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Year : 2014  |  Volume : 17  |  Issue : 6  |  Page : 735-738

Effect of chronic kidney disease on serum resistin level

1 Department of Biochemistry, Calcutta Medical College, Kolkata, India
2 Department of Life Sciences, Tejganj High School, Burdwan, West Bengal, India
3 Department of Pharmacology, Calcutta Medical College, Kolkata, India
4 Department of Physiology, Calcutta Medical College, Kolkata, India
5 Department of General Surgery, Calcutta Medical College, Kolkata, India

Date of Submission21-Mar-2014
Date of Web Publication11-Nov-2014

Correspondence Address:
S Dan
FE 367, Salt Lake, Kolkata 700 106, West Bengal
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Source of Support: None, Conflict of Interest: None

DOI: 10.4103/1119-3077.144387

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Background: Chronic Kidney Diseases (CKD) of all etiologies are usually associated with Insulin Resistance (IR). Resistin is also a protein associated with IR. Some studies conducted abroad have shown that resistin level is higher among CKD patients.
Objective: To test if serum resistin level is significantly higher in CKD patients compared to normal individuals.
Patients and Methods: 96 CKD patients and 97 normal individuals were included in the study. Written informed consent was obtained from every individual.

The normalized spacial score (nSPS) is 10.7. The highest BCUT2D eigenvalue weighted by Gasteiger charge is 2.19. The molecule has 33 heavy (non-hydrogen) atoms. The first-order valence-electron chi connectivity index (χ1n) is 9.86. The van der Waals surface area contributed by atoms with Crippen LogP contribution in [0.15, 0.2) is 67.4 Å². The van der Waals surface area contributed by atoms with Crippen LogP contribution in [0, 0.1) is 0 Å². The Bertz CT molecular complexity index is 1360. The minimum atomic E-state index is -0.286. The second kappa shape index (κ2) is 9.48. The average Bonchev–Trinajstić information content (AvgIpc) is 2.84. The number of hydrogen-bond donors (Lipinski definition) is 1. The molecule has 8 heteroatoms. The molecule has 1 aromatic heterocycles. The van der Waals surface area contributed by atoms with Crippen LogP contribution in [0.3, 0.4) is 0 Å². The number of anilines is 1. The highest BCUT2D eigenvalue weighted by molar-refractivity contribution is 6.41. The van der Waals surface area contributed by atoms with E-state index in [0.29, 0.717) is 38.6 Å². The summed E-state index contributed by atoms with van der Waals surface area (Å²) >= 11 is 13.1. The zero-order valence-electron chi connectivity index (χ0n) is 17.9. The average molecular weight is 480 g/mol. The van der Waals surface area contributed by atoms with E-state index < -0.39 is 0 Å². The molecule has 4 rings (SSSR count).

Results: Serum resistin level was higher in CKD patients compared to control subjects. The difference in serum resistin level between two groups was statistically significant.
Conclusion: Our study is probably the first study in India comparing serum resistin levels of CKD patients vis-à-vis control subjects. Further cellular research may be needed to explore this relation.

Keywords: Chronic kidney disease, HOMA-IR, insulin resistance, resistin

How to cite this article:
Dan S, Aditya P, Banerjee P, Bal C, Roy H, Banerjee I. Effect of chronic kidney disease on serum resistin level. Niger J Clin Pract 2014;17:735-8

How to cite this URL:
Dan S, Aditya P, Banerjee P, Bal C, Roy H, Banerjee I. Effect of chronic kidney disease on serum resistin level. Niger J Clin Pract [serial online] 2014 [cited 2020 Feb 24];17:735-8. Available from:

   Introduction Top

Although great strides have been made in the field of medicine, chronic kidney disease (CKD) and end stage renal disease (ESRD) remain major public health challenges. Globally, the numbers of CKD patients and as a corollary, ESRD patients on maintenance hemodialysis have gone up in virtually all countries in last two decades.

In India, the approximate prevalence of CKD is 800 per million population (pmp), and the incidence of ESRD is 150-200 pmp. [1] In India, with a population base of 1 billion and an estimated incidence of ESRD of 100 pmp, approximately 100,000 patients develop ESRD each year. [2]

Chronic kidney disease of any etiology is associated with insulin resistance (IR) of primarily peripheral tissues resulting in varying degrees of hyperinsulinemia and glucose (Glu) intolerance. [3],[4] Decreased response to insulin is manifest already in mild renal dysfunction [5] and progresses with declining glomerular filtration rate (GFR). [3],[6] The proposed link(s) between declining renal function and IR appear to act mainly in peripheral tissues, [3] but the exact mechanisms have so far not been clarified, [7] and a variety of possible pathological processes have been proposed.